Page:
This year's Disney Infinity game has a trump card in play, Star Wars. This, along with some triple-A development assistance from the likes of Studio Gobo, Ninja Theory and Sumo Digital adds up to an impressive overall pedigree.
The game itself comes in the now-standard Starter Pack, although this year if you already have a Disney Infinity USB base you can re-use that and purchase the game on its own. Doing this you still need to buy figurines and Play Set packs to access content, but it means you can choose the parts of the game you really want.
However you bring Disney Infinity 3.0 into the house it is pretty impressive from the start. The characters look like their on-screen counterparts and work the Star Wars nostalgia well. In the pack you get the Twilight of the Republic Play Set that provides access to the first adventure through episodes I-III of the film series.
Gameplay feels tighter than last year's offering and gives the player more control over how they attack different enemies. A range of new moves have been added that make the brawling feel weightier, while at the same time requiring more skill. The lightsaber combat is fantastic with both melee attacks and the ability to rebound energy blasts back at enemies.
As ever there are quite a lot of fetch and carry tasks, but these are punctuated with more action and a wide array of side quests. The overall feel of the Play Set adventures is that they are well polished. Attention to detail has been high and fans of Star Wars will be well served — albeit in toy form that some may baulk at.
The Play Set adventure is only one part of the experience however, which is important to remember as it can be completed in around four hours. Once the story is done the world opens up to further exploration along with the nice additions of the space travel and vehicle races.
None of this particularly uses the Wii U hardware in innovative ways, aside from displaying additional information on the second screen. Still, it keeps things snappy visually and although not quite as top drawer looking as on Xbox One and PlayStation 4, the Wii U does everything it needs to to impress.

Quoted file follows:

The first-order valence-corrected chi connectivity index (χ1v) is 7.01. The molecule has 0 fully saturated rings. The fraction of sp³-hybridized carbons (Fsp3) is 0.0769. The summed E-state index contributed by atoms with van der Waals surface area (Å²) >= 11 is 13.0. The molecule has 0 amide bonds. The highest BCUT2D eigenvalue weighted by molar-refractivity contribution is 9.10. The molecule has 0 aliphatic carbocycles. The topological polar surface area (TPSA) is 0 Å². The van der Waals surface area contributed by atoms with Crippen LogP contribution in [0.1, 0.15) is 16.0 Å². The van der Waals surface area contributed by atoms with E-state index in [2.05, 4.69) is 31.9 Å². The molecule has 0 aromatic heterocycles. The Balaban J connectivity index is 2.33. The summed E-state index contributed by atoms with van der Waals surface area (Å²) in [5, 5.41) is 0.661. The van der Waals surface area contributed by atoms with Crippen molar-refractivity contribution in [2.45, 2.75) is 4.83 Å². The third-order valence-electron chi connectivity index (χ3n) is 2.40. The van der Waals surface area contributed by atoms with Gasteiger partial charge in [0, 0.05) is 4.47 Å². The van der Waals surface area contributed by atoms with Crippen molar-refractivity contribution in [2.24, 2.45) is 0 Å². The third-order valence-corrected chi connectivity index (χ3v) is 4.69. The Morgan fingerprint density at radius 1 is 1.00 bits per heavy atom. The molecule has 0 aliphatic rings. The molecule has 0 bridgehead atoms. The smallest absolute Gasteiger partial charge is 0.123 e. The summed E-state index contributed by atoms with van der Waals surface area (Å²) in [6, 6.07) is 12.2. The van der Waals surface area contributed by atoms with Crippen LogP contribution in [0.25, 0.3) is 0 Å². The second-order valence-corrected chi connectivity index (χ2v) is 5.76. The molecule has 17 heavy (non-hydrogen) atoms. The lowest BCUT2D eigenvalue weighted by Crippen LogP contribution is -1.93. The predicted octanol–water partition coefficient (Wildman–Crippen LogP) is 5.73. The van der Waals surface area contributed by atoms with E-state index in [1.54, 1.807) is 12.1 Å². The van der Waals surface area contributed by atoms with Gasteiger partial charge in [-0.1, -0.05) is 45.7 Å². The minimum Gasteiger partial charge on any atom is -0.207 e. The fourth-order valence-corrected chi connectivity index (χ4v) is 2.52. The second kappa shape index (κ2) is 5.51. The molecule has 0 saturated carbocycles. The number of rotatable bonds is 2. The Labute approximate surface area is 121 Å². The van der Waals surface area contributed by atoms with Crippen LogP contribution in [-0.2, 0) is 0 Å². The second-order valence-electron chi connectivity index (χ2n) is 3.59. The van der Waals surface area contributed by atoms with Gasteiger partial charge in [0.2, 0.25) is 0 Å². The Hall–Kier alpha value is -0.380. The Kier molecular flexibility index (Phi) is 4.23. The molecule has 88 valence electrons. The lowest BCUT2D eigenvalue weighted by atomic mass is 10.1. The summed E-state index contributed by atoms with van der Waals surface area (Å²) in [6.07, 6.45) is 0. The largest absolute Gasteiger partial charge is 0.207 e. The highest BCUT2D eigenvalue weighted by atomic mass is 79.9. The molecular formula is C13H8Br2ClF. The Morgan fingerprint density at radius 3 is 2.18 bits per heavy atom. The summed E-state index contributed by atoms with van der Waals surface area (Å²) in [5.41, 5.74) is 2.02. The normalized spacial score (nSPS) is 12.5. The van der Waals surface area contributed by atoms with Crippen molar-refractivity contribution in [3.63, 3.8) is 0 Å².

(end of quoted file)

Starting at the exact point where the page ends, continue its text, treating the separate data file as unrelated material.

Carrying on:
The other big part of the game is the Toy Box game creator. This year it is even more expansive than ever, offering an impressive slate of new controls and features. These range from helper agents that will automatically generate whole saves of landscape or architecture for your homemade games, to rail slides and path finding enemies.
The game is doing some impressive stuff here, and you can tell that the Wii U is creaking a little bit under the strain. While load times are quite long on all platforms, the Wii U seems to lag behind further. While this isn't too prohibitive, my kids would sometimes ask if it had crashed — when in fact it was just loading some content in.
This aside, the game creation itself is great on the Wii U. The second screen makes a real difference, although it takes a little while to get used to the controls. Having more screen real estate is exactly what you need in this part of the game; we found that we preferred to create on the Wii U rather than PlayStation 4.
The figures themselves are cross platform so you can bring along your collection from any system. However, with Skylanders adding articulated vehicles and Lego Dimensions offering buildable minifigures, the static Disney Infinity "toys" feel a little dated.
The final addition to the game are special Toy Box levels. These are sold via special Power Discs that unlock the content for both the Toy Box Takeover brawler and the Toy Box Speedway. The latter of these comes from Sumo Digital and offers a Sonic All Stars Racing-style experience, albeit with Disney characters.
Despite those load times, Disney Infinity 3.0 is a very strong addition to the franchise. The Star Wars content is handled well and the Toy Box additions will open game-making to a wider audience. While Disney could have rested on the knowledge that this year's brands would sell themselves, it's good to see that it's taken the game forward in substantial ways.